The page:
Catholic 101: What is the Ascension? - by Rev. Lawrence Rice, CSP
On the Feast of the Ascension, the church celebrates the return of Christ to the Father, his physical body leaving the earth behind. In John’s Gospel, Jesus makes it clear that his return to the Father is necessary so that the Holy Spirit can be given to his disciples.
For many years, this feast was celebrated as a Holy Day of Obligation on the Thursday after the Sixth Sunday of Easter. The precise date moved from year to year, as the date of Easter moved based on the lunar calendar. Not long ago, most of the dioceses in the United States moved the celebration of the Ascension to the Seventh Sunday of Easter.
Several university students asked me why the Ascension was important or necessary. Why couldn’t the risen Christ have simply stayed with us, guiding the Church on Earth for all time? I thought about it, and asked them to imagine what the world would look like today if Christ has not ascended. If Christ were still walking the earth, what would faith be? Where would our free will be?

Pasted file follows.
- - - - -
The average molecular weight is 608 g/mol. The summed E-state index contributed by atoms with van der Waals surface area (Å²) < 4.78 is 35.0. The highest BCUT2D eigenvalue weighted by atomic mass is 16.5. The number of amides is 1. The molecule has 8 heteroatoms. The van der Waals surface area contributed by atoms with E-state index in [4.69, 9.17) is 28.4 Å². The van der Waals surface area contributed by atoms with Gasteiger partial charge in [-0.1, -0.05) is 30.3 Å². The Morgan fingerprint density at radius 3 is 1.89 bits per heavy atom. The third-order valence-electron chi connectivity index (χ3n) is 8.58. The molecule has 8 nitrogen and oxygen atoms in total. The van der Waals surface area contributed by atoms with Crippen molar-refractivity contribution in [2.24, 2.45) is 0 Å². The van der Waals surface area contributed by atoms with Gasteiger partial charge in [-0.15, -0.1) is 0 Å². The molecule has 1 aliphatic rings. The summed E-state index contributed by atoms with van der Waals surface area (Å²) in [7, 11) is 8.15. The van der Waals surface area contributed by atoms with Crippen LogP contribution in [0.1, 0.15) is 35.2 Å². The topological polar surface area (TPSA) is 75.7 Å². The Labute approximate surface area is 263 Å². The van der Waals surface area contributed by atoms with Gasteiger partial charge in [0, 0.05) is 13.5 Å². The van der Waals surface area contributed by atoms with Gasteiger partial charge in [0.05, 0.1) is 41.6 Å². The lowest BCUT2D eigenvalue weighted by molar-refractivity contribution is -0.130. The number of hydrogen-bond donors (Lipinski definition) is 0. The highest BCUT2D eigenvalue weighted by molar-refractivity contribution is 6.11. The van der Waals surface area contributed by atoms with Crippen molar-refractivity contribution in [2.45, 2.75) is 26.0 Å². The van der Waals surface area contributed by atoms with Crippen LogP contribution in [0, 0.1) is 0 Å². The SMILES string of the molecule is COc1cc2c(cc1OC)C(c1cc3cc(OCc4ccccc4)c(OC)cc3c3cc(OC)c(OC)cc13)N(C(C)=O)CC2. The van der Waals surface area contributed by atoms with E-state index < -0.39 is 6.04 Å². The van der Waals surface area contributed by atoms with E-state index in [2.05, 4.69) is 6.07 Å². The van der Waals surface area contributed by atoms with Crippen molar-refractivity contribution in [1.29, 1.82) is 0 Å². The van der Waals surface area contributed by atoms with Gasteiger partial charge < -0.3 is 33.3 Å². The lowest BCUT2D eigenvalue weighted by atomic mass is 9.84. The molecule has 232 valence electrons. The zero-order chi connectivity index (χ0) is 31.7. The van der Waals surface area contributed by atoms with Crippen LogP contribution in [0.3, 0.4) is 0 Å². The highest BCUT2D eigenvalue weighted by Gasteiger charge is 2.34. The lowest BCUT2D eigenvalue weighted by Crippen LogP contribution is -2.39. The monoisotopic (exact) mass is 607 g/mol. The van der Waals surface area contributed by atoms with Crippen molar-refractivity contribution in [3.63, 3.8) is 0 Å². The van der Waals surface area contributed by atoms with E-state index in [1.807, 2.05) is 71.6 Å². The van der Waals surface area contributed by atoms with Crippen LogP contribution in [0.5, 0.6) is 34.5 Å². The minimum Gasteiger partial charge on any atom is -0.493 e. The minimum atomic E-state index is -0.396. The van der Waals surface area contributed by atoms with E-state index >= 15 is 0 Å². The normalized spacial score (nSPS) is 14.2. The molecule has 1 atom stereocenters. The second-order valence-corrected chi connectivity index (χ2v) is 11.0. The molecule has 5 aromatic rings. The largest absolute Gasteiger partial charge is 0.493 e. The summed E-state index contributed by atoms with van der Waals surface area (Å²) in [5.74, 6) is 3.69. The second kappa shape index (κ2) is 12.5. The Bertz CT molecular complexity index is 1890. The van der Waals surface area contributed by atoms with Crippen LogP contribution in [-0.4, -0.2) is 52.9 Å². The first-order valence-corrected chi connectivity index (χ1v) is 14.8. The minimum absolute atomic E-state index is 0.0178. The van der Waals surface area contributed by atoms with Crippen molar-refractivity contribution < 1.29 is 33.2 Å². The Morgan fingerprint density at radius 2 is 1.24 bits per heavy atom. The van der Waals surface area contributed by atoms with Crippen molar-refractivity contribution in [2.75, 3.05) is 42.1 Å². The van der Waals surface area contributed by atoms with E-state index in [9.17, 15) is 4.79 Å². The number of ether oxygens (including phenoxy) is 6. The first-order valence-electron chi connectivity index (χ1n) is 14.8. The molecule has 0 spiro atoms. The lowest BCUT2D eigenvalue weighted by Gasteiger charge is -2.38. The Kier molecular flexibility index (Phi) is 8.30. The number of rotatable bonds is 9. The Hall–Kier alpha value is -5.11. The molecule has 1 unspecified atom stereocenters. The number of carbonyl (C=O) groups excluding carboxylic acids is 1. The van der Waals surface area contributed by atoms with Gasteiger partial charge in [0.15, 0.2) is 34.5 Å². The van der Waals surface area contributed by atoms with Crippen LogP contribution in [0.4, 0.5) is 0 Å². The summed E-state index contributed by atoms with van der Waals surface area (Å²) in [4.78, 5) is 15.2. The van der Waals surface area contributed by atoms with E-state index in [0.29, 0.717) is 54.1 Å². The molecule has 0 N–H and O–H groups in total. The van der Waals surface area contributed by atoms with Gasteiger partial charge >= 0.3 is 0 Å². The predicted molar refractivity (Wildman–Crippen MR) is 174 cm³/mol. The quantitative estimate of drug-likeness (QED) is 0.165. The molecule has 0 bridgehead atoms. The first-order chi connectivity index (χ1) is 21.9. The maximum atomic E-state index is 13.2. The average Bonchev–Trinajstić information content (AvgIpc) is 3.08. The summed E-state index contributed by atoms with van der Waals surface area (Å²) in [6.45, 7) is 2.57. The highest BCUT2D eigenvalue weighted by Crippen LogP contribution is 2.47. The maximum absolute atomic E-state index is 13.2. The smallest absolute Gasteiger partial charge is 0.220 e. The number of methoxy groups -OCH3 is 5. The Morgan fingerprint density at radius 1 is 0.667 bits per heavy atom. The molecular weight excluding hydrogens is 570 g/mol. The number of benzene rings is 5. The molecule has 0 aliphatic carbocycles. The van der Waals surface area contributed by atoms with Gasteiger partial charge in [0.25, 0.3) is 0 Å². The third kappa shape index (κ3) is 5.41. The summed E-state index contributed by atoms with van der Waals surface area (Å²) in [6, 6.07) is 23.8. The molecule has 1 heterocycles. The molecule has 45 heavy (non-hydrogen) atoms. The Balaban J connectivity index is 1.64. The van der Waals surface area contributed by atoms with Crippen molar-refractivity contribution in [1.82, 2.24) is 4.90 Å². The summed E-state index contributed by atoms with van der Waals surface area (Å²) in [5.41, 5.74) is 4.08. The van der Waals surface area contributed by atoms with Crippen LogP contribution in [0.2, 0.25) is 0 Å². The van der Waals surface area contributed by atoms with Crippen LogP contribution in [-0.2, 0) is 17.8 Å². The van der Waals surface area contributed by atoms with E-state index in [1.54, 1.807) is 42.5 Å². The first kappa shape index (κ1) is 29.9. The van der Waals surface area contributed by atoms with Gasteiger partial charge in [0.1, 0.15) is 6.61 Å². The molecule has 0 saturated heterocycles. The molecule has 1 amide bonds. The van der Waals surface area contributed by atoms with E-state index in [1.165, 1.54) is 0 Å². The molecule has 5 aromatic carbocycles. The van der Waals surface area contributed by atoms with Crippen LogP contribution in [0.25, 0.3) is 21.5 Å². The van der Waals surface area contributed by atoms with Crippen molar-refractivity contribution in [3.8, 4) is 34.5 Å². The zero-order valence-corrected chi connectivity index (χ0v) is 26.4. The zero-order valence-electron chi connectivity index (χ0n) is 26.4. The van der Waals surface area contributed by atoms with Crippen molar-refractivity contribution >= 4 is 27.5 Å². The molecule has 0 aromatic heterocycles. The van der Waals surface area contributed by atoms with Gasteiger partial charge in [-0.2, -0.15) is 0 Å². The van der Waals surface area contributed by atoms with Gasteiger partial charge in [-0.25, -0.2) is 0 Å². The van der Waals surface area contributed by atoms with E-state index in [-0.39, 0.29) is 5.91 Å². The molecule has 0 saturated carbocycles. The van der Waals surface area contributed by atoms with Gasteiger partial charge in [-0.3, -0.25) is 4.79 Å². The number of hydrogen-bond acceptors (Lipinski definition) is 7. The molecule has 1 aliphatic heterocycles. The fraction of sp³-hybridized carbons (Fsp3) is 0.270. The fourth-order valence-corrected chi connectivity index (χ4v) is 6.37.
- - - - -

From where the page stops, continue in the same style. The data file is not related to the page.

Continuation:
My own opinion is that it was necessary for Christ to ascend and send the Holy Spirit so that our faith would matter, and our free will remain intact. God is still with us, and present to us, but in ways that allow us to freely choose to accept or reject his grace. Christ is present in the Eucharist, in the Word of God proclaimed, and in his Body the Church. The Holy Spirit is present to us, dwelling within us, received at our Baptism and sealed at our Confirmation. But these ways of remaining with us are not so concrete that our free will is collapsed. We have the ability to choose the good, and to choose to accept God’s grace, and he’s never going to do anything that makes that choice less meaningful.
So the feast of the Ascension is important to us, not because it’s a big “good-bye” to Jesus, but because it ushers in a new era in which Christ continues to be present to us, and in which the Holy Spirit dwells in the hearts of all believers.